Who makes a good or decent CD recorder? I am interested in making compilation CD's to sit back and listen to on my new Bryston BCD-1 player. In the past there were a number of CD recorders on the market. NAD made a CD recorder but it was only on the market for a year or two. Now there are but a few CD recorders on the market and all are very inexpensive.
You're probably better off using a CDR drive on your computer than a standalone.
First, the standalone recorders require you to buy "music" CDRs which have paid the RIAA royalty fee. These are more expensive and your choice isn't as broad.
Second, the computer format offers you far greater flexibility in choosing songs for your mix, and if you elect, you can also match volume, clip or even remix music with a program like Audacity or Adobe Audition.
Actually there aren't many made anymore. Due to, I would say mainley, to what Mlsstl points out. However if you prefer a stand alone CD recorder as I do. The last one I bought was a dual well Denon that is no longer made but if you Google it there are (or were) a few new available. I have another one which I bought years ago a Pioneer Elite that I use to record vinyl or off of my Ayre CDP. To be quite honest I don't hear "much" of a difference between the two. My thought was the Ayre was a better transport than I would find in a $500 dual well Denon. Well the Ayre/Elite recorded disc sounds slightly better than the Denon. I haven't tried using the Ayre with the Denon so I can't tell you if it is the transport or the recorder that gets the credit for the "slightly better" result. In addition to the Denon CDR-W1500 I have at the time I bought it,(1 yr ago) Sony, Yamaha and Tascam were still making CD recorders. And I am sure there a few more than I found at the time. Hope this helps.
I have had a Philips 765 CDR since 1998 and it has served me well.Ditto the above posts on using the correct media,CD-R Music.If I were wanting to record CD's today,I would do what Mlsstl suggested and use a computer.Just a thought.
Here's the best stand-alone recorder I've heard: Reality Check CD Audiophile Grade Duplicator from George Louis; gsLouis@gslouis.com. It only copies at 4X so they take about 12 - 15 minutes each. It somehow makes the copies sound better than the originals (bumps instead of pits, or some such thing -ask George). Of course you've heard about his UltraBit Platinum CD treatment that is Stereophile recommended as a best buy tweek (it is and not subtle). I own and use both but otherwise have no association with Mr. Louis. (But tell him Truman/Atlanta sent you..it couldn't hurt.) Good stuff. Enjoy.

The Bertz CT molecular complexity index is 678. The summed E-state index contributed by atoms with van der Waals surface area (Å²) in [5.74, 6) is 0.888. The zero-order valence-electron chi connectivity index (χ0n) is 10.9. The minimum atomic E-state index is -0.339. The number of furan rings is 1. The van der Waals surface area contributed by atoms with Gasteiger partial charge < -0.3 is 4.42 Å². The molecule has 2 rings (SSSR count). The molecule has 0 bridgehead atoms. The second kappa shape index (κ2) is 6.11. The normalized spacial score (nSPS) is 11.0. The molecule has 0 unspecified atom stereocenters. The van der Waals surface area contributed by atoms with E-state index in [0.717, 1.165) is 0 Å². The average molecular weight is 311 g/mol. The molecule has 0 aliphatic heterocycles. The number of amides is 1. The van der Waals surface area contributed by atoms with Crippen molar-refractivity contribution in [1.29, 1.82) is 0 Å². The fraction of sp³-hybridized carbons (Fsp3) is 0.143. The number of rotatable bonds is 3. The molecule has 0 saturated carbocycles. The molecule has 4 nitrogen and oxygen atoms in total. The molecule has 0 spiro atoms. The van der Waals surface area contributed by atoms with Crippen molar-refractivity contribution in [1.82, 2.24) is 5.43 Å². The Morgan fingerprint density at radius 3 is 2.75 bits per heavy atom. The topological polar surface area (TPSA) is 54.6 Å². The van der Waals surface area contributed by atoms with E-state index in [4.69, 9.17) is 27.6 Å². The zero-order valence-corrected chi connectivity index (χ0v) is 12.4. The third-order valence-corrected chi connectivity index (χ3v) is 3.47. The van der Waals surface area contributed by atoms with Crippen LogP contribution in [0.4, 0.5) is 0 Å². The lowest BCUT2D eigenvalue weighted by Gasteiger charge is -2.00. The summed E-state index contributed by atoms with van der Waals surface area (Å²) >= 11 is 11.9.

Alesis Masterlink is sweet. SWEET. Don't use your PC to record cd compilations. If you have a revealing system, they sound pretty bad. Actually, unlistenable. The Alesis is studio quality-$800 street. I haven't used the Tascam but it has caught my eye, especially with the CF Cards.
Agree on the Alesis Masterlink ML 9600. Had mine upgraded by Balanced Power Technology. It is a great CD recorder and a very fine CD player.
I am now making CDs on my computer-based system using an iMac with iTunes. Those CDs sound excellent I am not much using my Masterlink anymore/ The convenience factor and flexibility using the computer is much better.
On my big rig, yes-unlistenable. The Masterlink makes copies which sound as the original. The inside of a PC is just too noisey (..and I have an outboard Lacie burner, shunyata power cable, line conditioner, etc...). JUst my experience with my gear. Sounds ok in the car but not on the stats.
I have a Sony RCDW 500C that is currently availiable brand new at Amazon for $223 including shipping. I make compilations and put LP's on CD with great results. I also burn CD's on my computer and find that better for some circumstances (like track volume leveling and editing) but for most instances the Sony stand alone burner sounds better. And yes, you do need to use Music CDR's with the Sony.
Not sure if you are just interested in compiling tracks directly from cd, working entirely in the digital domain, or if you will be digitizing analog signals. If the latter, I would suggest using a high quality compact flash recorder, then transferring into a computer via firewire or usb (depending on which interface the recorder provides), or via cf card reader.
If you want a really top-notch cf recorder, and are willing to spend $1875, I would suggest the Sound Devices 702:
I have had a Sony 500C for about six years and would recommend it as a great stand alone unit. Many complain about the manual, but if one takes their time to review it there is no issue. My other unit is a TDK DA5900, which I use for compilation cds because it allows you to adjust output recording levels +/- 6db digital to digital.
I am a fan of Denon brand,I have a CDRW 1500 for many years.Yes is a very good cd recorder,...but also I ovned from Harman Kardon CDR2 and CDR30,and I must say very sure,"if you will have a best recording cd,use this CDR2 or CDR30 from Harman Kardon".I have compared also with Maranz DR17 and with some models from Philips. You can use 4x speed and the quality of recording is extraordinary,(the better suport is MFSL Gold blank disk). You can find second hand HK CDR2 with very litle price.If he have problem the laser head is Sf151 from Sharp /15 Euro,and another problem can be the power suply parts. In another words,with 200-300 Euro in my opinion,you can have one of the best mod of posibil record.And....trust me,not matter what say some people about the PC recorder....forget this comparativ with a dedicated cd recorder lyke HK or Denon,Marantz....
I used to use a Sony "Pro" rack mount component recorder. Very, very good recordings. Lots of features. To copy records for the car or a friend it was much more convenient and somewhat faster than computer recording. I sold it to downsize but I may buy another one. As a payback deck it was poor.